Swift also discusses her sexual assault trial and the dehumanizing feeling of the whole process. The documentary shows footage from one of Swift’s concerts, where she gets candid about what happened to her and acknowledges that she was one of the lucky ones, and that many others who didn’t have pictures and witnesses aren’t believed. She begins to use her platform to not just create her own image, but to speak out for others in similar situations, too.

“There’s this thing people say about celebrities, that they get frozen at the age they got famous, and that’s kinda what happened to me,” Swift says at the end of her documentary. Finally, she’s able to say that she’s not perfect and never was, that she knows there were times she was wrong. But the way she got through it was by allowing herself to grow up and learning to use her voice for good.

As I struggled to get past my own rough patch in my life, I thought about a lot of the same things. How do I acknowledge that I hurt people and moved on, even if they hurt me too? How do I use my voice correctly? How do I come to define my own identity as something more than just a woman in a male-dominated space. Watching “Miss Americana,” I saw someone else struggling with those same questions, and after I finished, I felt closer to being able to find the answers myself.

The experience of ambitious women in male-dominated fields is oft-discussed, but rarely shown so intimately as it is in “Miss Americana.” Going into the documentary, I expected a behind-the-scenes film that would be fun to watch as a fan, but what I got out of it was so much deeper.

REVIEW: Callisto presented by Pure Dance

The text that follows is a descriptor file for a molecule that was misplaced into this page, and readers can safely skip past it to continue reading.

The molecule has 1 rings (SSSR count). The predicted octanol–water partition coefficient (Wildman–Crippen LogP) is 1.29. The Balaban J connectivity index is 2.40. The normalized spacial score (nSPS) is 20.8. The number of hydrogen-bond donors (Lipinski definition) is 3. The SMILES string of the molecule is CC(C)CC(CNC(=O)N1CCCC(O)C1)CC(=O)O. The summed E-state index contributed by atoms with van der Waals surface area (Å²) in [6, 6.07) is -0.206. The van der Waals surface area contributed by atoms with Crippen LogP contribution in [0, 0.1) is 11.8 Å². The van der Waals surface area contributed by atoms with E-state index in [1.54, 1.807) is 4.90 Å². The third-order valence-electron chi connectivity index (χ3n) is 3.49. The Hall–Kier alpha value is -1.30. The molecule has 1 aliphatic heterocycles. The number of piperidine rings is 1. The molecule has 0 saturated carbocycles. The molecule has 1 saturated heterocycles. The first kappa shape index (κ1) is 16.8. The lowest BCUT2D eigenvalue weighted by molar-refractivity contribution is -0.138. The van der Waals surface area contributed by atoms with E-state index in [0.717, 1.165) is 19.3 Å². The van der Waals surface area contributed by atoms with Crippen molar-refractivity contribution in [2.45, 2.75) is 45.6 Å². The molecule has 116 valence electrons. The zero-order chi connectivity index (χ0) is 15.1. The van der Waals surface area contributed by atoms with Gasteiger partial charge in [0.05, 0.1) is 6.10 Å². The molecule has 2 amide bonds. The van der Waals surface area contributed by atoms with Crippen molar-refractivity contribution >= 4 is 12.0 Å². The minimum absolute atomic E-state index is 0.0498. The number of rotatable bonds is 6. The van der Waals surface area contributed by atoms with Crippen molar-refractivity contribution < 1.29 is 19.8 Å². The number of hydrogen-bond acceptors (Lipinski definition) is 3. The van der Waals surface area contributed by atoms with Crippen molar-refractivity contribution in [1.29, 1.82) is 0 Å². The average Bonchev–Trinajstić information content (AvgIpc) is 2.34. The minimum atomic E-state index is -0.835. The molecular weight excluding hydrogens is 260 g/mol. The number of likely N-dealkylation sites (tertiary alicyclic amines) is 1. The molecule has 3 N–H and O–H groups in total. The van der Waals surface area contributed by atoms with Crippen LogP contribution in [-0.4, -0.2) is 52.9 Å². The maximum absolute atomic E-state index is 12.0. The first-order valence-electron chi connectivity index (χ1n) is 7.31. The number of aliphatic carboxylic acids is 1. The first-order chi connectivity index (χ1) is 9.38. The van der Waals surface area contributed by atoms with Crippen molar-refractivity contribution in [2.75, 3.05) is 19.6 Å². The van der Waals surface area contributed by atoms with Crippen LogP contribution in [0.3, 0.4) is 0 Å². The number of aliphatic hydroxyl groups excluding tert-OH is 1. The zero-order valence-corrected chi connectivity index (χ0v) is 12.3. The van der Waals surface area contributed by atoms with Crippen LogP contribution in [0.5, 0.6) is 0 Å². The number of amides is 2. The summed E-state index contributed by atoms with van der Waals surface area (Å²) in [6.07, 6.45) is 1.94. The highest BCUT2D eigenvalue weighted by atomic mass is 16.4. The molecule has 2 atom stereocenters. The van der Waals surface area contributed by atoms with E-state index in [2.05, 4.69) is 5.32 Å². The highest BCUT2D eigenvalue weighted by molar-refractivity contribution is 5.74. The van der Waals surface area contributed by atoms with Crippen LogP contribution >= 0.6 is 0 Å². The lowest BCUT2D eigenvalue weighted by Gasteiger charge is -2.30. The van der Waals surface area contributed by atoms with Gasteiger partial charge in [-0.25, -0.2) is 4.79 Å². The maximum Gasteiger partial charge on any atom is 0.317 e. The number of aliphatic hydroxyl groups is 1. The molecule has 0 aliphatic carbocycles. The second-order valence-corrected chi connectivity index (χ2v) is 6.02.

A photo of Pure Dance from its Facebook page

Every dance show I’ve seen at Michigan has had its own flavor. In Pure Dance’s winter show, Callisto, there were many flavors spread throughout in a performance that was at times entertaining and at times lacked cohesion.

Pure performed eight dances and a finale, alternating between jazz and contemporary numbers with seven guest performers: a cappella group 58 Greene, contemporary company Ambiance, alternative percussion outfit Groove, jazz ensemble Blue Bop Jazz, hip-hop crew Flowdom, contemporary ballet company Salto and the ballroom dance club. All of the guest performances were good on their own, but there were too many of them for the number of dances Pure performed; it felt like the guests were onstage for a longer amount of time than the company itself. Blue Bop Jazz even opened the second half, taking the spotlight off the show’s supposed headliner.

Because of the abruptness of transitions between so many different types of performances, the show never really built up a rhythm. Still, it had its moments. I really enjoyed “Under Pressure” — set to the song by Queen and David Bowie — which Pure smartly placed toward the end of its program to ensure it was remembered. The choreography, by Libby Owen, was smart and went well with the music.

Overall, Pure’s contemporary pieces were stronger than the jazz ones, with “Under Pressure” as the exception. The jazz numbers seemed at times out of sync, but they got stronger as the show went on.

Pure did do some innovative things with lighting, staging and choreography. They frequently created a silhouette-like effect with the lighting, turning themselves into shadows dancing across a colorful backdrop. In the number “Elastic,” Pure walked out to flashing white lights, as if cameras were flashing as they strutted across the stage. They wore high-heeled boots, still managing to complete turn sequences. I appreciated the artistic risk they took in the piece, and it’s a risk that paid off. They also utilized lifts to good effect several times.

Overall, though, I wished I’d had time to truly settle in with Pure rather than seeing them constantly alternate with a litany of guest groups. In particular, Ambiance performed a contemporary number that I thought outshined the ones that came before and after.

Callisto had a lot of potential, and Pure Dance did a lot of cool and innovative things I haven’t seen in other student-run dance shows. However, the organization of the show ultimately undersold Pure’s talents and I wish I had been able to see more from them.